The story and surface together sound both hokey and random, which points to the most perplexing part of Murakami: that his fictions are so consistently transporting. Not every time, but often enough that it seems like another mathematical impossibility. Reality dials in and out, and the work respires with genuine emotion, and this happens within and not despite the clunky structures of wondering why X has moved to Finland, what Y has inside his bag, what led Z to become a Lexus salesman. At one point in the novel, while Tsukuru’s friend Haida is playing a recording of Liszt, Tsukuru recognizes the piece as one played on the piano by one of his childhood friends. Did she play it well? Haida asks Tsukuru. It sounded beautiful to me, Tsukuru answers. “Then she must have played it well,” Haida says. “The piece seems simple technically, but it’s hard to get the expression right. Play it just as it’s written on the score, and it winds up pretty boring. But go the opposite route and interpret it too intensely, and it sounds cheap.” This description might as well apply to the notes of Murakami’s pieces, which may explain why Murakami has so many admirers, and yet, I would venture, no descendants; it is exceptionally difficult to play such notes well. Following the technical habits of Murakami as if they are the source of the magic puts us at risk of being like those storied islanders who built their own airstrips and airport waiting rooms and waited for the goods to arrive.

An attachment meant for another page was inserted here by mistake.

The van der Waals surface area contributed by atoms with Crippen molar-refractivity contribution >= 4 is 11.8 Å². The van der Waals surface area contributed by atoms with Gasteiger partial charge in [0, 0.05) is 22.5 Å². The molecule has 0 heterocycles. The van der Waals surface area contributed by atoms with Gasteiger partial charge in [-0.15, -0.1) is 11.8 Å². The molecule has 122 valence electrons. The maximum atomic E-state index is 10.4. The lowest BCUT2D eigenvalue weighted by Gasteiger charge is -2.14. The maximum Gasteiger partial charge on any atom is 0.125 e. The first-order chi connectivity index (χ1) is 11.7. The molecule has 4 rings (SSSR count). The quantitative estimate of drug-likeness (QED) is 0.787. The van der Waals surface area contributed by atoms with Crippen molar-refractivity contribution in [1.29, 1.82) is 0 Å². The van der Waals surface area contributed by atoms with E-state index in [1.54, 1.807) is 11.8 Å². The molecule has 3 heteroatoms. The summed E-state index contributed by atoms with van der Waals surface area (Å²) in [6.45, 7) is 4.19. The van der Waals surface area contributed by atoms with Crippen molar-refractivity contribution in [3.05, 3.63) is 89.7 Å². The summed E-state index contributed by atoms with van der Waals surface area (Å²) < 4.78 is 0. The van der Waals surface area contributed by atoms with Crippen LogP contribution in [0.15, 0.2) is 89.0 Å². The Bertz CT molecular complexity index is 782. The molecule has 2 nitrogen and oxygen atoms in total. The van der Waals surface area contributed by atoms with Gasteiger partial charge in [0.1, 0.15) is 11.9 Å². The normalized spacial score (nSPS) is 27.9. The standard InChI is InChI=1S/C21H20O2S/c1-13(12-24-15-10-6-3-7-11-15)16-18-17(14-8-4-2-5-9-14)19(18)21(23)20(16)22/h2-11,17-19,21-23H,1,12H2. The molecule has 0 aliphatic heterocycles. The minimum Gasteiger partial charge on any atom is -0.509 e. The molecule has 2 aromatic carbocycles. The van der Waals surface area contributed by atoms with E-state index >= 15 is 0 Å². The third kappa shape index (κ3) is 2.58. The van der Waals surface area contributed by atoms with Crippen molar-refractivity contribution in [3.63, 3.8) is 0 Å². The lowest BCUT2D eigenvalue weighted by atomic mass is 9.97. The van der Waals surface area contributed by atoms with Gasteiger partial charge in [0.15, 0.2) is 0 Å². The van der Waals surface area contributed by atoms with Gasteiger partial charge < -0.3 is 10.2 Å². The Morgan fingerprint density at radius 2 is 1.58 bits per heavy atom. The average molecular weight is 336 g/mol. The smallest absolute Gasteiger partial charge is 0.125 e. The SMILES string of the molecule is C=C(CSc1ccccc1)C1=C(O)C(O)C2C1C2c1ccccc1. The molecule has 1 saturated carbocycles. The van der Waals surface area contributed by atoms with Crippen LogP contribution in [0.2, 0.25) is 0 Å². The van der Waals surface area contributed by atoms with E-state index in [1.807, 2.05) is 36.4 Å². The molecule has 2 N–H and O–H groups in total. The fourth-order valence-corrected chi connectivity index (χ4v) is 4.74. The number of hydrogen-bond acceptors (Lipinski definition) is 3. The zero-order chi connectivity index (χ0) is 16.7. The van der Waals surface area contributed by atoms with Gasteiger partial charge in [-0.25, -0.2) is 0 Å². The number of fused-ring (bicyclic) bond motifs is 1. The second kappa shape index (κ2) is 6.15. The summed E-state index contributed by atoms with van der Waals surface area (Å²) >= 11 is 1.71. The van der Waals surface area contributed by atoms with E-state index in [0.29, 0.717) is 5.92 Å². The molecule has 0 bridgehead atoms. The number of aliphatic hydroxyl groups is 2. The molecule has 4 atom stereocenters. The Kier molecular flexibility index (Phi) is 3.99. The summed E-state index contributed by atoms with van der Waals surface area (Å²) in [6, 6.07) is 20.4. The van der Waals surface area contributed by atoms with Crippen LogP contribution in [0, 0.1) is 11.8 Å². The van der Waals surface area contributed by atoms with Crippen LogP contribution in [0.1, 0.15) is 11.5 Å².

Rivka Galchen, “The Monkey Did It”